No More Food Fights

A school chef shares his secrets for coaxing kids to eat their veggies, help in the kitchen, and develop tasty habits for life.

Mystery meat has been booted off the menu at The Calhoun School in New York City. The kids, who munch away on Brussels sprouts and baked rutabaga “fries,” couldn’t be happier. Neither could their chief cook, Robert “Chef Bobo” Surles, who was hired to revolutionize the lunch program and kids’ eating habits at the K–12 private school.

His success is evident in the hundreds of requests received from parents who want to prepare his healthful, kid-approved recipes at home. That’s exactly what Chef Bobo was hoping would happen. (A fourth-grader even asked for a food processor for Christmas!)

“Parents are the gatekeepers for nutrition for their kids,” he says. “Kids’ palates have to be developed just as their physical and coordination skills have to be developed.”

And training a healthy palate is much easier than teaching Junior how to hit a fastball. Children love to eat, so parents should take every opportunity to introduce them to sensational flavors. Never underestimate what your children will sample, Chef Bobo says.

“What kids see is what they eat,” Chef Bobo explains. For example, if parents start their children on whole-grain pasta rather than macaroni made from white flour, chances are those youngsters will grow up loving it.

They’ll also eat their vegetables, Chef Bobo says-if you know a few tricks. Braise them, glaze them, roast them, or sauté them, but never steam or boil them. Most students prefer roasted vegetables that have become caramelized in the oven, enhancing their natural sweetness, he says. At The Calhoun School kids can’t get enough caramelized Brussels sprouts, broccoli, cauliflower, asparagus, green beans, and any root vegetable cut in the shape of a French fry.

Spices and herbs help kick up the flavor, too. In fact, the most requested vegetable at Calhoun is roasted cauliflower tossed with cumin and olive oil. Students like to experiment with new dishes, bold flavors, and foods with beautiful, bright colors, Chef Bobo says, and they love to sample the diverse flavors of ethnic foods.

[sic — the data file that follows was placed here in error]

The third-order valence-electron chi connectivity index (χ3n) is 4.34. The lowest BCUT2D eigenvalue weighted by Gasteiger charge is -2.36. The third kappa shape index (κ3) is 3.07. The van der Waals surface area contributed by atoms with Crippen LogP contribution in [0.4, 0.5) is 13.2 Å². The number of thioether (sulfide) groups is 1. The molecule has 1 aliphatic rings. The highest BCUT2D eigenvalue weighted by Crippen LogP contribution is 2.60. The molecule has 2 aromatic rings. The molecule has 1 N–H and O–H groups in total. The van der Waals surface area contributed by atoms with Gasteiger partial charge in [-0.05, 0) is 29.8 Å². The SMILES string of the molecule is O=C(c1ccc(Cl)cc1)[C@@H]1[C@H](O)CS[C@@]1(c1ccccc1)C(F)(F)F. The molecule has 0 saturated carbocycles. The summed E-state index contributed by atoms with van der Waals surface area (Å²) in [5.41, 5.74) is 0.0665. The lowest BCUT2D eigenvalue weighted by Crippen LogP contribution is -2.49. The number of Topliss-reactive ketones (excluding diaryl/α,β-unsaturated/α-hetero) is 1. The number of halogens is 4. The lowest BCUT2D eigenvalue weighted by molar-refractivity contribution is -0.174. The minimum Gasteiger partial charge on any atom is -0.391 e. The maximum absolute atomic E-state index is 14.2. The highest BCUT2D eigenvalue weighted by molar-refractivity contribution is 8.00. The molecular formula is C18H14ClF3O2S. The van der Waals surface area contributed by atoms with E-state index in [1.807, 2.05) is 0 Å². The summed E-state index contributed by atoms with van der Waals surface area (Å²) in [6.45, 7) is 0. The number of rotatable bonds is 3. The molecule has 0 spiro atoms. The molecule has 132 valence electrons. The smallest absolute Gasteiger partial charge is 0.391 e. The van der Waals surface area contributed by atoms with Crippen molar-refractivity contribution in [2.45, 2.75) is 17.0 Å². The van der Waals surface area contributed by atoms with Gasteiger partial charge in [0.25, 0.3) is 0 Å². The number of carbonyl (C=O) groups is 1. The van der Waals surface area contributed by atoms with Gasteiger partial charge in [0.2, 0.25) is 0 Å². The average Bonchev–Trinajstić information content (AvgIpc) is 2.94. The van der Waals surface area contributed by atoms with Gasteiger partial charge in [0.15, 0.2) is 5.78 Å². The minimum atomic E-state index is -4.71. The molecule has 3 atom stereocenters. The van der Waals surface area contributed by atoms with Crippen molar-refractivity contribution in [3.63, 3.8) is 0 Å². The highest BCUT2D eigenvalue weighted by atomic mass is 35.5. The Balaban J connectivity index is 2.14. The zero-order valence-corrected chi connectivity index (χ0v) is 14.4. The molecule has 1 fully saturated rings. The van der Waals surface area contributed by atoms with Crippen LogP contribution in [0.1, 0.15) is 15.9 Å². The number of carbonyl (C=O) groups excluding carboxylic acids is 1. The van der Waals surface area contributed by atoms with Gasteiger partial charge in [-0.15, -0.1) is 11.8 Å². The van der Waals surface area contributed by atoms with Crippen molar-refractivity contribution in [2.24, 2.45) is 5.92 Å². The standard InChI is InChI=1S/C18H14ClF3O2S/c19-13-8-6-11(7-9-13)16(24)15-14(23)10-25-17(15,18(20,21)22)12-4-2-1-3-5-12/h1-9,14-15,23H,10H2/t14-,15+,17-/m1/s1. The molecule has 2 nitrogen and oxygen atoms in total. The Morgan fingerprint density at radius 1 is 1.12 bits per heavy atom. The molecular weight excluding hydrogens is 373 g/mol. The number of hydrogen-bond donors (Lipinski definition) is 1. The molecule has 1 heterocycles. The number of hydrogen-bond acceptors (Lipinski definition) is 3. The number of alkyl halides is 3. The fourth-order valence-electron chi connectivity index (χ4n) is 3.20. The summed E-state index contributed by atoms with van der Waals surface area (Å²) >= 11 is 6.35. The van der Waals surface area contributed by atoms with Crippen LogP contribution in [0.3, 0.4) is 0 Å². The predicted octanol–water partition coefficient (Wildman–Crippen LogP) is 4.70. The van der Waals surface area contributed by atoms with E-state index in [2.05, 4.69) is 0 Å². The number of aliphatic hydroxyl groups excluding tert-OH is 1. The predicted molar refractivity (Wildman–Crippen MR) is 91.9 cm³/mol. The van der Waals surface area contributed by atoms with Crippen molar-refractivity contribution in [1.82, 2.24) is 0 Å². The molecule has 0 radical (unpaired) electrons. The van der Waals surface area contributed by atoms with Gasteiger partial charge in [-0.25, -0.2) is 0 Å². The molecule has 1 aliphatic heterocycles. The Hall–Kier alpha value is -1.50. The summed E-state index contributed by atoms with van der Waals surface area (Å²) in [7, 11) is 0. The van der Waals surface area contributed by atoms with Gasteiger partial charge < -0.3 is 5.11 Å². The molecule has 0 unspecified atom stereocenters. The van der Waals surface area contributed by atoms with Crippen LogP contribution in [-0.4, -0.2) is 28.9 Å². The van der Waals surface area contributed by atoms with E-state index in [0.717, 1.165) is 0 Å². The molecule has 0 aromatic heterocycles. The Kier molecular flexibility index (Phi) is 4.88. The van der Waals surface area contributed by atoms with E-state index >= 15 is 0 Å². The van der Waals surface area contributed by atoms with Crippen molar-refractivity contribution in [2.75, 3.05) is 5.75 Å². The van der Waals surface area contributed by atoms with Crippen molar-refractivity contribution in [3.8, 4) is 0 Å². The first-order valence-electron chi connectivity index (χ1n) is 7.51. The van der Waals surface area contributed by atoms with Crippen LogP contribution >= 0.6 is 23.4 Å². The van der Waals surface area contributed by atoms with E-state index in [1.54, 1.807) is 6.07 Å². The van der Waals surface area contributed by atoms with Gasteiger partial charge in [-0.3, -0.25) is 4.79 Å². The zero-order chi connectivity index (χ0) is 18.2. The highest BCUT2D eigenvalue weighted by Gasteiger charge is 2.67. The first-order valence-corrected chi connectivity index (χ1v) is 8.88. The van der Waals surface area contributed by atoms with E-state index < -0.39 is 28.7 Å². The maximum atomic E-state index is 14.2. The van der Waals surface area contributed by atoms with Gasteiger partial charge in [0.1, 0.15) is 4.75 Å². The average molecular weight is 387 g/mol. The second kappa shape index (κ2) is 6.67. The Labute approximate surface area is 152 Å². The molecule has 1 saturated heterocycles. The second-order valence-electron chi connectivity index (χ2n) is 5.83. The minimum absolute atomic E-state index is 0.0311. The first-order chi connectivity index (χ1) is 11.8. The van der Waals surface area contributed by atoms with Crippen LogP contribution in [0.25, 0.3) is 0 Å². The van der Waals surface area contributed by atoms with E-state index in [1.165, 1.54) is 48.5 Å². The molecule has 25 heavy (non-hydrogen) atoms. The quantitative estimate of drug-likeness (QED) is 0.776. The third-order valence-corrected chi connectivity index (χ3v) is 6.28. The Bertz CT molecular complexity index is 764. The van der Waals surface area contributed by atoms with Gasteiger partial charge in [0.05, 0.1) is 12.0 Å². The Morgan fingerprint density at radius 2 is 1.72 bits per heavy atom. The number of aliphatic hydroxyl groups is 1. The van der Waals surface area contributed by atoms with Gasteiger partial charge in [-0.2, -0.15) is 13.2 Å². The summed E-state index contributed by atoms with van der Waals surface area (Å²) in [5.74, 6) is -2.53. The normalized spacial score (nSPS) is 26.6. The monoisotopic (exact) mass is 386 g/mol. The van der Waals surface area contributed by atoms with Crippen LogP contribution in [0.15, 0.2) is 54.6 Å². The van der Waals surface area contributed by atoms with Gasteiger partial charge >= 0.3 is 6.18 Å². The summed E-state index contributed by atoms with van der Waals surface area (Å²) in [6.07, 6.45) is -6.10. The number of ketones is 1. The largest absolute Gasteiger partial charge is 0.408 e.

To encourage this, the chef, who trained at the French Culinary Institute in New York, urges parents and grandparents to invite kids into the kitchen. Getting them involved in meal planning and preparations helps them to master important cooking skills at an early age. Helping prepare meals gets them excited about eating their own creations, and helps them develop healthful eating habits for life. At Calhoun, cooking classes are even offered after school for students.

“Anything that involves touching and manipulating with their hands is fun for kids,” Chef Bobo says. A child as young as age 3 can help by placing ingredients in a bowl and stirring them around with a wooden spoon. A 7 or 8-year-old can easily prepare a simple vinaigrette to splash on greens for dinner. Kids this age can work with a plastic knife to trim and cut up some vegetables and fruit. By the time they reach age 12, children can help get an entire meal on the table.

“The earlier you start letting kids help in the kitchen, the better,” says the chef. He recalls starting his cooking career at age 7, helping his grandmother, Mamo, make family meals.

“Cooking with Mamo involved some of the happiest times in my life,” he says. “It made me equate the kitchen with love and laughter. The kitchen truly can be a magical place.”